Drought May Hit Crop Output Across South India
Effect of drought has been severe in Andhra Pradesh and Telangana, especially in rice growing regions
Kochi: Drought in southern states has affected the cultivation of major commodities like rice, cotton and spices. Production of these commodities is likely to come down sharply if the absence of summer rains prevails, experts said.
The effect of drought has been severe in Andhra Pradesh and Telangana, especially in the rice growing regions.
“Perhaps for the first time in the last 20-25 years, the Nagarjuna Sagar dam has not become full, hindering irrigation activities. In Kurnool district (Andhra Pradesh), the rains are deficient by 30% and over 1 lakh hectares of rice cultivation have been affected,” said Dr Sahdev Reddy, principal scientist of Acharya N G Ranga Agricultural University. Prakasham, Krishna and Guntur districts too have been drought hit. In Telangana, Khammam and Nalgonda districts have come under the grip of heat wave. Apart from rice, spices such as chillies and turmeric, and cotton are the principal commodities grown here. Chilli prices are already racing to a new high at .₹ 125 per kg with 20% to 30% fall in production.
“In Karnataka, hardly any rabi sowing has taken place. The kharif crop was good. Rice, chilli, cotton and maize are the chief rabi crops,” said Ravipati Peraiah, managing director at Vijayakrishna Spice Farms.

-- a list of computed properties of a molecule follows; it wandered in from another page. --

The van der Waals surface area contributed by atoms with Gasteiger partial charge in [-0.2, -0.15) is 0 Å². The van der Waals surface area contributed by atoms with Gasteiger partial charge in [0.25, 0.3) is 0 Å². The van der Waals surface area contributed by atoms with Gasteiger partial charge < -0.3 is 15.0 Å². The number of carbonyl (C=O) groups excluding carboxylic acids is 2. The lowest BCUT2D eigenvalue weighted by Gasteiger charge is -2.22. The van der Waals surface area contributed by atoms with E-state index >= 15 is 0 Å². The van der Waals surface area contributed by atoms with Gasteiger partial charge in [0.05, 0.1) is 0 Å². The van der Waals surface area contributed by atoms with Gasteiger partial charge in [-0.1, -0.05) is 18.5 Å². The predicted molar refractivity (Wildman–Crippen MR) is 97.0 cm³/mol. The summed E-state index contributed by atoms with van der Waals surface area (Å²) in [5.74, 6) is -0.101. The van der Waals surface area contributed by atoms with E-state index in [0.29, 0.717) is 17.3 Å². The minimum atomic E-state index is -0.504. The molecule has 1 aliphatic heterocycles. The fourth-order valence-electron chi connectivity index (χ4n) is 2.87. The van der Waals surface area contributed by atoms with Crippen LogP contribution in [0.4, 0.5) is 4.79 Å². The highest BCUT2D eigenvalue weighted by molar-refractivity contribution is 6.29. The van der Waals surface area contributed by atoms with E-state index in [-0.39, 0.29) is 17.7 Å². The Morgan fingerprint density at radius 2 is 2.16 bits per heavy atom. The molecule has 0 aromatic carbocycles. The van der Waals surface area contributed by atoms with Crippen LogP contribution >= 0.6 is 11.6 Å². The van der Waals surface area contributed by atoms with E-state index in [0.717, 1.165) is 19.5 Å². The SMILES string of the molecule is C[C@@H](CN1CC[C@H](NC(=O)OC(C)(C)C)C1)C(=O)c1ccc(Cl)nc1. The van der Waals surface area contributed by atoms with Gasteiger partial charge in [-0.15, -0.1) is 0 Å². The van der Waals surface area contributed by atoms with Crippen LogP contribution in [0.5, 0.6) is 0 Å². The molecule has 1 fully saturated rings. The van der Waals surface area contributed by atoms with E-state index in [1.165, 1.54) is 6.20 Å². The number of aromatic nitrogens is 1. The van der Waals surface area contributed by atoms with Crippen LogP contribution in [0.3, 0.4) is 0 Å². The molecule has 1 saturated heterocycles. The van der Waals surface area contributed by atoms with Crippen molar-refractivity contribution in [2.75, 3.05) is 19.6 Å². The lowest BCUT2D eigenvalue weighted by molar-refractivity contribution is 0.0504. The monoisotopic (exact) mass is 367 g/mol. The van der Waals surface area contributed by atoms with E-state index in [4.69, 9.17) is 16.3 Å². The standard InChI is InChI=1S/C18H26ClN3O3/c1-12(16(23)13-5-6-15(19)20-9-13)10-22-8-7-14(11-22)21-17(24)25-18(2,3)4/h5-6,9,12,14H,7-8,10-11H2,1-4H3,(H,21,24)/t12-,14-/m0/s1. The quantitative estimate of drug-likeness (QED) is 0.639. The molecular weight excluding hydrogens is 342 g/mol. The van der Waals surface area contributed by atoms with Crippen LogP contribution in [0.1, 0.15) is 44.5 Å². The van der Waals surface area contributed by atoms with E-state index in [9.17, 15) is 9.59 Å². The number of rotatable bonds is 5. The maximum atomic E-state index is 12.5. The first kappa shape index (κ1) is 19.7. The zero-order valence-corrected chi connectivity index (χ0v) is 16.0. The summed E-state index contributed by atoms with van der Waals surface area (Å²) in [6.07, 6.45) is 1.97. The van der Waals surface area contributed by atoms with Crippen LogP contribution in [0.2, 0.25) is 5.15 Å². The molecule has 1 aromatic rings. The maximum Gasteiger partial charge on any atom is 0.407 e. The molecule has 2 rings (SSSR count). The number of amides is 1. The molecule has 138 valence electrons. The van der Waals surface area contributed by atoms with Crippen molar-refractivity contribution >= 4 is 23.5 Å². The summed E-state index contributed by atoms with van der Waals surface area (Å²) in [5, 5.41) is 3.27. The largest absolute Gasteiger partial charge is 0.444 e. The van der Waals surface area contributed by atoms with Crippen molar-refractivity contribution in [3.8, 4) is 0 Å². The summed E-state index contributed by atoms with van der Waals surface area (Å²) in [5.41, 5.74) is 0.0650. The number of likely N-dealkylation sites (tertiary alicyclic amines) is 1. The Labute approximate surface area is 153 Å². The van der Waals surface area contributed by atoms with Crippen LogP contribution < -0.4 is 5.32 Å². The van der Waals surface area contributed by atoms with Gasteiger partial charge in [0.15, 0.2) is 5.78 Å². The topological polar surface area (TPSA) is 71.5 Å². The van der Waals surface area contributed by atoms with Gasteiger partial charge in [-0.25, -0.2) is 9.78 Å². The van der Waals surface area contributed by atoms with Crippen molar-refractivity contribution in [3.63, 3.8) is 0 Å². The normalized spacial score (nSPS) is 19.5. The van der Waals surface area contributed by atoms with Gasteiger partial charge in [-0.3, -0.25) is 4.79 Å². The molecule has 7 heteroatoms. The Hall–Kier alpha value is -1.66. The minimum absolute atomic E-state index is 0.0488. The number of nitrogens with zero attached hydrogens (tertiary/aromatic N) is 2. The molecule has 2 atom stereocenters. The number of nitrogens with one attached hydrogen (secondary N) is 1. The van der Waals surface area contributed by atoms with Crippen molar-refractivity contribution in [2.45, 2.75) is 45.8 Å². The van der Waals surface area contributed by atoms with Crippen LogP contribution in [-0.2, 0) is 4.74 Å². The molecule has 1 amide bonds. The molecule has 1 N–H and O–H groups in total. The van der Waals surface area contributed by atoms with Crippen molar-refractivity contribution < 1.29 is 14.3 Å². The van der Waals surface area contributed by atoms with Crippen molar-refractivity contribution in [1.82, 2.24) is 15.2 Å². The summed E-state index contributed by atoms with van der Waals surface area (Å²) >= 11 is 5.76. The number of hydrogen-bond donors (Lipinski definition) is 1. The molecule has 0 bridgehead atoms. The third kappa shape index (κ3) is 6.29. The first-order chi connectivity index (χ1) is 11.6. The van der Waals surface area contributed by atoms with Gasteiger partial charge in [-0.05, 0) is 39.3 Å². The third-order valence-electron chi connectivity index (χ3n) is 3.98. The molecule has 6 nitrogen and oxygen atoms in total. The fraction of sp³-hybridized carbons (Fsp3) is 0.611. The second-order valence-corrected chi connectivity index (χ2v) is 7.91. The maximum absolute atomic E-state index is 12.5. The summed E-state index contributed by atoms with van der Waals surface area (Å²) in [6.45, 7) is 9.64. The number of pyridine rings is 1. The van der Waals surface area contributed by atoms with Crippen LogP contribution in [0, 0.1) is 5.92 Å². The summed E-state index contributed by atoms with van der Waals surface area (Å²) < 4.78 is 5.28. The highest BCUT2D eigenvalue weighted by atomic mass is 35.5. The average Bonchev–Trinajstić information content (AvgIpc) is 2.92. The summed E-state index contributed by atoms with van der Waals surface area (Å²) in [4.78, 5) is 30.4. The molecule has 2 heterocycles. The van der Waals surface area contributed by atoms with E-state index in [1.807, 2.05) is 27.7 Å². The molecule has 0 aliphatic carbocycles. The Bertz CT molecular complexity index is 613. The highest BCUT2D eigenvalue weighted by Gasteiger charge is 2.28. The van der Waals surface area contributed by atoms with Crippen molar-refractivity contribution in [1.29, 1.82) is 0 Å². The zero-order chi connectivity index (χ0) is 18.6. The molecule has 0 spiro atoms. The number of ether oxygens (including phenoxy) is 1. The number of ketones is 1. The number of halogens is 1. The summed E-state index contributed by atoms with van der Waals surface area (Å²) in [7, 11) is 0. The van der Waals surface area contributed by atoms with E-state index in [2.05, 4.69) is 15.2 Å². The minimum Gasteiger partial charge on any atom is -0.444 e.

Parts of Tamil Nadu bore the brunt of surplus rains during last November-December. The untimely rains and the dry weather later have played havoc with crops like rice and cotton. The cotton production is expected to fall. “In Tamil Nadu, excess rains and drought may drag the output down by 40% from 5-6 lakh bales last year,” said Ramaswamy, chief executive at Indian Cotton Federation.
Prolonged dry weather without summer rains is threatening to hit pepper and cardamom crop in Kerala. Black pepper output, which is already down by 25% to 40,000 tonnes from the targeted production, is expected to fall further next year.
“Nearly 60% of the total 140 million hectares of cultivated area in the country is rain fed and there are 400 incomplete irrigation projects across the country. If at least some of these projects are completed and a cropping pattern to conserve water adopted, farmers wouldn’t face such water crisis every year,” said P Chengal Reddy, secretary general at Consortium of Indian Farmers’ Association.
Not A Drop to Drink